TORONTO -- There was a case of deja vu at Rogers Centre on Sunday afternoon as the Blue Jays failed to capitalize on a series of golden opportunities for the second consecutive game.
The game was eerily similar to the one played on Saturday afternoon as once again a late-inning rally came up just short with the clutch hit proving to be elusive.
The heart of the Blue Jays' batting order couldn't come up with the necessary knock against Rays closer Fernando Rodney while R.A. Dickey's difficulties with the long ball continued in another heartbreaking, 4-3 loss.
"It was a tough one. We had opportunities to at least tie the game, but it is what it is," shortstop Jose Reyes said after his club's fourth consecutive defeat. "It's tough, it's disappointing, because we haven't been able to get the big hit."
Toronto appeared primed to steal a game away from the Rays when its first two batters reached base in the bottom of the ninth. Reyes quickly followed with a two-run double to the gap in right-center and all of a sudden a seemingly dormant team had renewed life as it climbed to within one run.
The outlook quickly changed when neither Jose Bautista, Edwin Encarnacion nor Melky Cabrera were able to come through with the game on the line. Bautista struck out on five pitches while both Encarnacion and Cabrera hit weak grounders to the left side of the infield.
That enabled Rodney to escape with another save, despite having to throw 35 pitches just one day after he was forced to throw 21. In both games, Toronto had the tying run on third and the winning run on base, but came up just short when it mattered the most.
"We need to turn it around, because it's the end of July," Reyes said. "That's going to be tough for us to run with something. We need to turn it around starting tomorrow, because it's getting late.
"We need to start winning some games, winning some series, because if we don't do that, we're going to go home early and we don't want to do that."
With the exception of Reyes' double in the ninth and a Josh Thole double in the second, the Blue Jays failed to take advantage of their chances. It has been an ongoing concern of late and one that became even more noticeable against the Rays.
Toronto hit just .148 (4-for-27) with runners in scoring position during the series, stranded a total of 25 baserunners, and now finds itself ranked 10th in the American League with a .256 average (183-for-715) with runners in scoring position.
The failures with runners on base has been one of the primary reasons that despite one of the best bullpens in baseball, the Blue Jays have a 9-18 record in one-run games.
"They're competing, but right now, we're not playing good enough baseball to win a lot of games," manager John Gibbons said. "That's basically what it comes down to. They outplayed us in all three games. They're on a nice little roll, good ballclub, great pitching. That's just the way it is."
The late-inning rally almost overshadowed another outing in which Dickey had trouble keeping the ball in the park. He allowed three homers, which marked the seventh time in 21 outings this season he has surrendered at least two.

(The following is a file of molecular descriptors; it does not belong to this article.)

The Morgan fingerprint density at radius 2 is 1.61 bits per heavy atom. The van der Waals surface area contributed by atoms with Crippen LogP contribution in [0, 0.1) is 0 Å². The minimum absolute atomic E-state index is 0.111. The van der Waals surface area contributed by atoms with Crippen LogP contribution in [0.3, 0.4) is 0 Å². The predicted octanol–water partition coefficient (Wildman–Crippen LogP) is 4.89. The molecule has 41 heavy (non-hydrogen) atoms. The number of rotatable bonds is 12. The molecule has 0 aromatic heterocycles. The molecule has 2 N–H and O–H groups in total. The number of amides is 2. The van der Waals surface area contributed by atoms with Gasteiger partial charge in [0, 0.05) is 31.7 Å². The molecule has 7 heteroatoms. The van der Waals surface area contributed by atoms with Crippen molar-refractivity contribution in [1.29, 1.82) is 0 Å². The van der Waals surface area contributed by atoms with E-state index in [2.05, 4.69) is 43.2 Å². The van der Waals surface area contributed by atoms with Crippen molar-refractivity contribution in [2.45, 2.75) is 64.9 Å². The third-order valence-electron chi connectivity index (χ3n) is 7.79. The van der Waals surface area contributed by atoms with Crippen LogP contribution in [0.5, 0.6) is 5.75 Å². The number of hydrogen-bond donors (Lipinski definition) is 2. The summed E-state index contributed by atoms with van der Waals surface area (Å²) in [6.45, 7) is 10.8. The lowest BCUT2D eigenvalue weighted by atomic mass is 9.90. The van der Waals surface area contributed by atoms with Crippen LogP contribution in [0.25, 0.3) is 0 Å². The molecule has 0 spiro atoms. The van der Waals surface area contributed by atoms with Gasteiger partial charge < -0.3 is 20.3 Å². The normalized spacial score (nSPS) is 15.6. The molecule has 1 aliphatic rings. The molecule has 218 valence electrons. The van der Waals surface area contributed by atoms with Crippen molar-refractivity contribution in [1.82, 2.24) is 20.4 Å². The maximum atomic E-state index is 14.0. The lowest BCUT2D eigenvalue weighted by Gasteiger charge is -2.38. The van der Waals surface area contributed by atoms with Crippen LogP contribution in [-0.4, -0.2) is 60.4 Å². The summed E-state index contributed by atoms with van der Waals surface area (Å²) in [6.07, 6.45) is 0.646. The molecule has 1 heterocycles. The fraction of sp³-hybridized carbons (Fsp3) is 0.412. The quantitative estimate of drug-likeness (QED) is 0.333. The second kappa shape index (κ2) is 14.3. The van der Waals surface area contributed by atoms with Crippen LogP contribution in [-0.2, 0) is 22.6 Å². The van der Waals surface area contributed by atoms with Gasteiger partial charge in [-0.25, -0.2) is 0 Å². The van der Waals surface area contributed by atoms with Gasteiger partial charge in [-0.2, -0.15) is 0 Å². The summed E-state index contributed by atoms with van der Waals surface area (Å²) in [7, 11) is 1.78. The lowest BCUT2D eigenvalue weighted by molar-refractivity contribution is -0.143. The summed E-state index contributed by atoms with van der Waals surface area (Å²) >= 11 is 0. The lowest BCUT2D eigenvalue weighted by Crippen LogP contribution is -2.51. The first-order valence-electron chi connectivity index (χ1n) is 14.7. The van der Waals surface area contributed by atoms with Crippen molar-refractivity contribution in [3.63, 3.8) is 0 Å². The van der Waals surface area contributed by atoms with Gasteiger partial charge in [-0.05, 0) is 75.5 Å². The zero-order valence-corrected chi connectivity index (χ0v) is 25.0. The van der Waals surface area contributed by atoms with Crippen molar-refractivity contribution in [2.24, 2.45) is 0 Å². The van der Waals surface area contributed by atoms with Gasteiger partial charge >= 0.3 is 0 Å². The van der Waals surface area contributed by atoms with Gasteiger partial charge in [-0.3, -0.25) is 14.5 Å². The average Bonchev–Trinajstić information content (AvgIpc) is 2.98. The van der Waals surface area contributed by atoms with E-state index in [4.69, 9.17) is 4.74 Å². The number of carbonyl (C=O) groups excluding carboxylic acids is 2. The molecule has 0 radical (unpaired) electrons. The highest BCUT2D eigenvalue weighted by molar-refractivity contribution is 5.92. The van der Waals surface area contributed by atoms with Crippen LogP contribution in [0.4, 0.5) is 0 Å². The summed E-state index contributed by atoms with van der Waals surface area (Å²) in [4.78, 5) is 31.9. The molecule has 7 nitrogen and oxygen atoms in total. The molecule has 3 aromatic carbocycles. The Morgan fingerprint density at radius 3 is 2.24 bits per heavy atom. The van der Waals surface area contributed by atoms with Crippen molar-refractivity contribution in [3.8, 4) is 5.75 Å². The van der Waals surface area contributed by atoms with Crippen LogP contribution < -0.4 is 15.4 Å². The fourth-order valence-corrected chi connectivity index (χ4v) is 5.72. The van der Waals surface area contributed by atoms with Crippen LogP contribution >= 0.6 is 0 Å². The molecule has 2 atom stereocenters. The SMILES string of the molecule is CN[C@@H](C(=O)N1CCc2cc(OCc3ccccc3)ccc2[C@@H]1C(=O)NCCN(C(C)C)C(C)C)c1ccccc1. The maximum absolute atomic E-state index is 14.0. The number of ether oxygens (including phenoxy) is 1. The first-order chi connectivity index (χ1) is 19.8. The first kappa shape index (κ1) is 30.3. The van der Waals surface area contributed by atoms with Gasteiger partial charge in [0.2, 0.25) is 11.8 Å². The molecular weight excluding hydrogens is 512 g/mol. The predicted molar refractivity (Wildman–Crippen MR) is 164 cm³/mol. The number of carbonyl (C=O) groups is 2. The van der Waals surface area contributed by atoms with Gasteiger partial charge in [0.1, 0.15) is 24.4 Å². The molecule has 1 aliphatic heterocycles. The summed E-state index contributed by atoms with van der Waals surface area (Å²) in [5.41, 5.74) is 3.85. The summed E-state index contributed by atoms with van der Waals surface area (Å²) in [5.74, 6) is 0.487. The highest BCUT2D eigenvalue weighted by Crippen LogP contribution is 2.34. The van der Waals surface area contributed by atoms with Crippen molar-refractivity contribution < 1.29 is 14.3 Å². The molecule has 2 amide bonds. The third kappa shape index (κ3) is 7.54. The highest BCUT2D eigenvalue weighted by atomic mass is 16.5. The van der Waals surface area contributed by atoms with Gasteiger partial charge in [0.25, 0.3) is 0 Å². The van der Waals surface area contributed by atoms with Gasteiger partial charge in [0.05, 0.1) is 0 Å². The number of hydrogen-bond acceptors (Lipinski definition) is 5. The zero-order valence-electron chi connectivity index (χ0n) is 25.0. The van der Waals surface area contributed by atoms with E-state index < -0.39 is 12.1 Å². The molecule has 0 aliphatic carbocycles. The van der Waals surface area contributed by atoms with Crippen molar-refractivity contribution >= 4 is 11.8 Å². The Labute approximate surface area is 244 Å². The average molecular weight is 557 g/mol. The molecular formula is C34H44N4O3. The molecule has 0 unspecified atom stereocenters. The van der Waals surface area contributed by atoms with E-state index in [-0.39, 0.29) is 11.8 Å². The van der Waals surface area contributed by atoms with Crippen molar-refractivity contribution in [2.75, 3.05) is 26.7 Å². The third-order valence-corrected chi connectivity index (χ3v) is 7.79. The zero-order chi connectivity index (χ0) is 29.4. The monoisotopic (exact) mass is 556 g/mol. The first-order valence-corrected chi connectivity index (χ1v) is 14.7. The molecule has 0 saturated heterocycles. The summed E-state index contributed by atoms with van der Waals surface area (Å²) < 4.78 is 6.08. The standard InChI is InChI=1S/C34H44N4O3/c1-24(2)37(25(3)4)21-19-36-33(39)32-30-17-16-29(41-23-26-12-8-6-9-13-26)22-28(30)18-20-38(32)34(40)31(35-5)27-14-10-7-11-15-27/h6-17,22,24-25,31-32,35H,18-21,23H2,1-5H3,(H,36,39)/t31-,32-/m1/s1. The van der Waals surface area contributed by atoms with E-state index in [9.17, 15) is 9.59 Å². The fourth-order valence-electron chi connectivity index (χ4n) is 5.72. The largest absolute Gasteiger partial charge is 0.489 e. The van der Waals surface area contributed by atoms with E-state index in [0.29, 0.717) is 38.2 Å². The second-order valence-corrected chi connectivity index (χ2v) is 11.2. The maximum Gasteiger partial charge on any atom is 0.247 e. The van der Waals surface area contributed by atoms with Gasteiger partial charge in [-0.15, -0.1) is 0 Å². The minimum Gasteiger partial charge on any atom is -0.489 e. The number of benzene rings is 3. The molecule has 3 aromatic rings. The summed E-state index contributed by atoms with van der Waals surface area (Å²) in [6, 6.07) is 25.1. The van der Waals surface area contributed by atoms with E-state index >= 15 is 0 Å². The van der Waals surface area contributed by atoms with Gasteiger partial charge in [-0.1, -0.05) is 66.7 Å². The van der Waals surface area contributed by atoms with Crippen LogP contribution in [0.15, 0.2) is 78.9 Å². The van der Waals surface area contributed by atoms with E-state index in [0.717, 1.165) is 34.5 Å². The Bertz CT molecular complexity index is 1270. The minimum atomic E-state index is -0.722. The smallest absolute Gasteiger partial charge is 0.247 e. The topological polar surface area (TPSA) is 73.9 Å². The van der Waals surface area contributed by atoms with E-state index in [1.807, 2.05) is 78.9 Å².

Dickey is now tied with Angels right-hander Joe Blanton for most home runs allowed (23) in the Major Leagues. It's just one off his entire total from last season with more than two months still to play.
To make matters even more frustrating for Dickey is that after a slow start to the season, he has been pitching better of late, but the positive results are often erased with just one swing of the bat. That was the case Sunday as Dickey was almost untouchable except for three glaring mistakes.
"It seems to be my bane this year," said Dickey, who allowed homers to Evan Longoria, Luke Scott and Kelly Johnson. "It's not all the time that you make a mistake with one and it gets hit out of the park. It's just this year that's been the case. You make a mistake and they pop one out.
"I can take the solo home runs, it's just the multi-run home run that's been really haunting this year. But got to try and take some positives out of today's outing. Felt real good, had a good knuckleball, a lot of swings and misses. Just going to try and build off of the momentum the last month or so."
Toronto was swept for the second time in July and has now lost 16 of its last 23 games after going on an 11-game winning streak during the middle of June.
One day after left-hander Mark Buehrle suggested "maybe we were overrated" following an eventful offseason, Dickey couldn't help agree with his veteran teammate.
"It's hard to see it any other way, because of our record," Dickey said. "I think the capability that this team has is still very very good. I hope we carry an expectation of that going forward now. We obviously haven't put all the pieces together. Hopefully, we're going to be able to do that.
"But this team, that's not built for just a singular year. This is something that we're going to have to try and figure out, because we have some guys under contract for the next two or three years. And we have some good players. I don't think we need to be hanging our heads and pointing fingers. I just think it's time for us to try collectively to make a push."